A deluge of content has already been written about ‘Product Market Fit’. It is almost like a de facto conversation you have with anyone to whom you say, “I am the founder of xyz startup.”
While the same basics apply for a SaaS product, we realize that the most important question is, how do we ensure success for our angels (initial clients) and then soon transition to a scientific success engine where we are able to take care of all of our clients at a 100x scale from where we started?
Coming from an organisation like McKinsey, where Customer Success is the first value, and all of us are taught through trial by fire (Monday to Friday at client location from the first Monday post joining), before starting up I had imagined this was the most natural 'skill' I can contribute as founder of an Enterprise Product.
But little did I know about the trials and tribulations of building a product company from scratch, and the roller coaster set of emotions, experiences and learnings it takes you through, which help you arrive at some solid learnings and make this more a science than art.
While the learning is still in progress, here are some of my learnings from the trenches so far which could be useful:
1. Collect Data & More Data
Customer Delight is never a day 1 answer. There are set stages that the client goes through before delight: Excitement >> Apprehension >> Restlessness while Implementation >> Change Management >> Adoption >> Impact >> Delight >> Advocacy
At any point of time your client is in one of these stages. Please keep solving their problems to move them to the right. While you can’t skip a step, data and more data is the only way to identify the stage of the company and solve for it. Look for signals and check points which help you classify clients into stages and solve to move them.
2. Balance Quality and Speed
The beauty of SaaS implementations is the fine balance between quality and speed. Speed ensures that revenue is realized on time or earlier. Quality ensures that the experience is of the highest order and post go-live support is kept at the minimum. There is always a chance to better engineer the process but that should justify the impact on both speed and quality.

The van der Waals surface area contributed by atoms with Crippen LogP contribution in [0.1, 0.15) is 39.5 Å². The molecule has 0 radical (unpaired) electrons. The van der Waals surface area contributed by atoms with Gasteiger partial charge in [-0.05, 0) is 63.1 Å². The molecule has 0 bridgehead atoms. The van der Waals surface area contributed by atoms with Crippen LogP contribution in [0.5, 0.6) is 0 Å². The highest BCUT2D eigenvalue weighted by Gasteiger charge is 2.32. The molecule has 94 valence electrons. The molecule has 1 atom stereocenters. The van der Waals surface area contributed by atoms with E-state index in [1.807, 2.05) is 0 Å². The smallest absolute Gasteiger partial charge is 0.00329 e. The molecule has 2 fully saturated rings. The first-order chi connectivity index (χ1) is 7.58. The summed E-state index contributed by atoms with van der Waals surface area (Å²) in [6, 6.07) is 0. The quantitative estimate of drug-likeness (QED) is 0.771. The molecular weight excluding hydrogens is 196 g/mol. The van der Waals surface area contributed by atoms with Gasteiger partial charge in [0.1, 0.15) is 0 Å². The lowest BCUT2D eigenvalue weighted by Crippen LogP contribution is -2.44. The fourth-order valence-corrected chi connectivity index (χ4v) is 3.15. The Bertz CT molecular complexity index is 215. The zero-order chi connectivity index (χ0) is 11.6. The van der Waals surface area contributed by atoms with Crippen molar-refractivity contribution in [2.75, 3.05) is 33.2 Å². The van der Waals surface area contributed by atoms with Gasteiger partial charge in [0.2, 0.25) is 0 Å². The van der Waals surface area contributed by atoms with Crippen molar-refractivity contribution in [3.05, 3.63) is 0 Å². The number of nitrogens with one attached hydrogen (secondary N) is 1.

3. Build Trust - Responsiveness is 70% of the Solution
Enterprise sales are never straightforward. There is rarely a top-down alignment on decisions on adopting a specific technology in an organisation. This results in resistance in some parts of the organisation (if you are lucky in only the small parts). While there are multiple routes to trust building, one simple but effective way is to be extremely responsive - when in doubt over communicate! Responsiveness is step 1 to the trust building across. And in this regard Emails are a boon (especially for the introverts ). Quick responses and good quality emails solve 70% of the issues.
4. Tough But Honest Conversations
Enterprise Cloud products never solve for 100% of client needs exactly (if your products do, please DM me; will take a loan to invest in you). Customers understand this (or need to be educated about the same). This needs the ability to have tough conversations (unless you want to have multiple instances and code bases for multiple clients) Our experience has been that honesty in these situations (mind you these are conversations just after a song and dance by the rockstar sales member!) . You might lose a few clients in the process but is the only way to maintain sanctity of the product.
5. Team Structure: Lifecycle Management vs Specialization
Depending on the kind of product, customer organisation context and speed of growth, it is important to figure what is the capability that you would want to build in your customer success team. One person managing the client end to end gives a better context and helps build deeper relationship versus bringing in specialists (process mapping, project planning, implementation, support etc) at every stage of implementation. Though it brings a lot more depth but also creates multiple touch points for the clients. While most organisations eventually move to specialists, it’s important to not do this before all processes are in place.
Additional note : The lifecycle management route has a big key person risk especially if there is no additional customer success member with enough context.
While the above learning could form the basis of rules, the inevitable truth is that the account manager/product specialist is the face of the company and the product. In fact, at Darwinbox, every product specialist (customer success team member) takes complete ownership of the client and is the face of Darwinbox for the client. We are always looking for enthusiastic folks who are driven by impact and have excellent problem solving and client management skills. If you are looking out for such a role or know someone who could be a good fit, please write to email@example.com and we would be happy to connect!